• An initial power-driven compression activated by hands-free controls operable from both sides of the patient; and
  • Fine adjustment compression controls operable from both sides of the patient.

Compression paddle.

  • Systems shall be equipped with different sized compression paddles that match the sizes of all full-field image receptors provided for the system. Compression paddles for special purposes, including those smaller than the full size of the image receptor (for "spot compression") may be provided. Such compression paddles for special purposes are not subject to the requirements of paragraphs (b)(8)(ii)(D) and (b)(8)(ii)(E) of this section.
  • Except as provided in paragraph (b)(8)(ii)(C) of this section, the compression paddle shall be flat and parallel to the breast support table and shall not deflect from parallel by more than 1.0 cm at any point on the surface of the compression paddle when compression is applied.
  • Equipment intended by the manufacturer's design to not be flat and parallel to the breast support table during compression shall meet the manufacturer's design specifications and maintenance requirements.
  • The chest wall edge of the compression paddle shall be straight and parallel to the edge of the image receptor.
  • The chest wall edge may be bent upward to allow for patient comfort but shall not appear on the image.

Technique factor selection and display.

  • Manual selection of milliampere seconds (mA's) or at least one of its component parts (milliampere (mA) and/or time) shall be available.
  • The technique factors (peak tube potential in kilovolt (kV) and either tube current in mA and exposure time in seconds or the product of tube current and exposure time in mA's) to be used during an exposure shall be indicated before the exposure begins, except when automatic exposure controls (AEC) are used, in which case the technique factors that are set prior to the exposure shall be indicated.
  • Following AEC mode use, the system shall indicate the actual kilovoltage peak (kVp) and mA's used during the exposure. The mA's may be displayed as mA and time.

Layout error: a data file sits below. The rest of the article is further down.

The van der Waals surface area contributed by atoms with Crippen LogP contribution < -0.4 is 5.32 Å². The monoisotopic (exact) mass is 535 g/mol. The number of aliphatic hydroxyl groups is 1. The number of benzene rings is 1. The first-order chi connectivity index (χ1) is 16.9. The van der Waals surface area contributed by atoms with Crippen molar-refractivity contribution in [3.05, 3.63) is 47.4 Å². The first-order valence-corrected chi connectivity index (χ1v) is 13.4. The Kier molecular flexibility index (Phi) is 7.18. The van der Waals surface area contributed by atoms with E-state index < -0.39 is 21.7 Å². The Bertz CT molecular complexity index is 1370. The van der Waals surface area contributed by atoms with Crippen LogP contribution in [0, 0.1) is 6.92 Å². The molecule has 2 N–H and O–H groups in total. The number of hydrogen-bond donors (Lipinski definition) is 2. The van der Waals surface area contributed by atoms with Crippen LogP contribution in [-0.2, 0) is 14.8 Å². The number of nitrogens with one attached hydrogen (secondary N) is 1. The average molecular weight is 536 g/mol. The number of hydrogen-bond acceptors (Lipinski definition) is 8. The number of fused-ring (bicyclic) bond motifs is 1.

Automatic exposure control.

  • Each screen-film system shall provide an AEC mode that is operable in all combinations of equipment configuration provided, e.g., grid, nongrid; magnification, nonmagnification; and various target-filter combinations.
  • The positioning or selection of the detector shall permit flexibility in the placement of the detector under the target tissue.
  • The size and available positions of the detector shall be clearly indicated at the X-ray input surface of the breast compression paddle.
  • The selected position of the detector shall be clearly indicated.

(iii) The system shall provide means for the operator to vary the selected optical density from the normal (zero) setting.

X-ray film. The facility shall use X-ray film for mammography that has been designated by the film manufacturer as appropriate for mammography.

Intensifying screens. The facility shall use intensifying screens for mammography that have been designated by the screen manufacturer as appropriate for mammography and shall use film that is matched to the screen's spectral output as specified by the manufacturer.

Film processing solutions. For processing mammography films, the facility shall use chemical solutions that are capable of developing the films used by the facility in a manner equivalent to the minimum requirements specified by the film manufacturer.

Lighting. The facility shall make special lights for film illumination, i.e., hot-lights, capable of producing light levels greater than that provided by the view box, available to the interpreting physicians.

Film masking devices. Facilities shall ensure that film masking devices that can limit the illuminated area to a region equal to or smaller than the exposed portion of the film are available to all interpreting physicians interpreting for the facility.

Kilovoltage peak (kVp) accuracy and reproducibility.

  • The kVp shall be accurate within +/- 5 percent of the indicated or selected kVp at:
  • The lowest clinical kVp that can be measured by a kVp test device;
  • The most commonly used clinical kVp;
  • The highest available clinical kVp, and
  • At the most commonly used clinical settings of kVp, the coefficient of variation of reproducibility of the kVp shall be equal to or less than 0.02. [2]

Reference

  1. FDA. "Medical Imaging." 06/05/2014. http://www.fda.gov/Radiation-EmittingProducts/RadiationEmittingProductsandProcedures/MedicalImaging/ucm2005914.htm
  2. FDA. Mammography Quality Standards Act: Sec. 900.12 Quality standards.http://www.fda.gov/Radiation-EmittingProducts/MammographyQualityStandardsActandProgram/Regulations/ucm110906.htm#s90012